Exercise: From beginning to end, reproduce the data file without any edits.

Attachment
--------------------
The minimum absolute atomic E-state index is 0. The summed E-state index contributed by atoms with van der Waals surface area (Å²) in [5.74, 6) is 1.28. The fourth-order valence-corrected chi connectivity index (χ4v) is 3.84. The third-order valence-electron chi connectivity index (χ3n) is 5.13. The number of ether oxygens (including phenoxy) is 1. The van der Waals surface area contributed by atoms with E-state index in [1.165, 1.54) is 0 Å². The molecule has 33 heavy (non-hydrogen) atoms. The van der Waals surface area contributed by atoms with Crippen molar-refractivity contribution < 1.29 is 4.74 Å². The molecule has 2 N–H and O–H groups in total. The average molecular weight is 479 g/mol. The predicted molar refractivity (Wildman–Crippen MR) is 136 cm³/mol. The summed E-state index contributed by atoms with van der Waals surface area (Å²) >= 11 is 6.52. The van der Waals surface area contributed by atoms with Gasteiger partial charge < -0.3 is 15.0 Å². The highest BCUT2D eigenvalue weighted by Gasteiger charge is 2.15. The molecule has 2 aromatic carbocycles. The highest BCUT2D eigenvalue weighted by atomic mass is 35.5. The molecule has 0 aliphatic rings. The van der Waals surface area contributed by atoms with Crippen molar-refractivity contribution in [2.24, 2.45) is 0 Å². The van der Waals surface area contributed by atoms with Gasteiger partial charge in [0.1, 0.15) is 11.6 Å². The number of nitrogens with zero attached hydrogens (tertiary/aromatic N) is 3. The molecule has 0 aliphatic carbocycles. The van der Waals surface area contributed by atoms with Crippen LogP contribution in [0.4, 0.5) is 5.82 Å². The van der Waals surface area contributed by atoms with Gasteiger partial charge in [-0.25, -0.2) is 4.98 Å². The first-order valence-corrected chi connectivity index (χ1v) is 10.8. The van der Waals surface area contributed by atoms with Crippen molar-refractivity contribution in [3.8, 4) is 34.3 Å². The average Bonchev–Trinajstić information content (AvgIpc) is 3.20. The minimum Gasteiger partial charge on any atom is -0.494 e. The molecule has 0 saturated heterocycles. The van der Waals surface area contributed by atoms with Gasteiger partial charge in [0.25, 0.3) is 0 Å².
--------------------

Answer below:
The minimum absolute atomic E-state index is 0. The summed E-state index contributed by atoms with van der Waals surface area (Å²) in [5.74, 6) is 1.28. The fourth-order valence-corrected chi connectivity index (χ4v) is 3.84. The third-order valence-electron chi connectivity index (χ3n) is 5.13. The number of ether oxygens (including phenoxy) is 1. The van der Waals surface area contributed by atoms with E-state index in [1.165, 1.54) is 0 Å². The molecule has 33 heavy (non-hydrogen) atoms. The van der Waals surface area contributed by atoms with Crippen molar-refractivity contribution < 1.29 is 4.74 Å². The molecule has 2 N–H and O–H groups in total. The average molecular weight is 479 g/mol. The predicted molar refractivity (Wildman–Crippen MR) is 136 cm³/mol. The summed E-state index contributed by atoms with van der Waals surface area (Å²) >= 11 is 6.52. The van der Waals surface area contributed by atoms with Gasteiger partial charge < -0.3 is 15.0 Å². The highest BCUT2D eigenvalue weighted by Gasteiger charge is 2.15. The molecule has 2 aromatic carbocycles. The highest BCUT2D eigenvalue weighted by atomic mass is 35.5. The molecule has 0 aliphatic rings. The van der Waals surface area contributed by atoms with Crippen molar-refractivity contribution in [2.24, 2.45) is 0 Å². The van der Waals surface area contributed by atoms with Gasteiger partial charge in [0.1, 0.15) is 11.6 Å². The number of nitrogens with zero attached hydrogens (tertiary/aromatic N) is 3. The molecule has 0 aliphatic carbocycles. The van der Waals surface area contributed by atoms with Crippen LogP contribution in [0.4, 0.5) is 5.82 Å². The van der Waals surface area contributed by atoms with Gasteiger partial charge in [-0.25, -0.2) is 4.98 Å². The first-order valence-corrected chi connectivity index (χ1v) is 10.8. The van der Waals surface area contributed by atoms with Crippen molar-refractivity contribution in [3.8, 4) is 34.3 Å². The average Bonchev–Trinajstić information content (AvgIpc) is 3.20. The minimum Gasteiger partial charge on any atom is -0.494 e. The molecule has 0 saturated heterocycles. The van der Waals surface area contributed by atoms with Gasteiger partial charge in [0.25, 0.3) is 0 Å².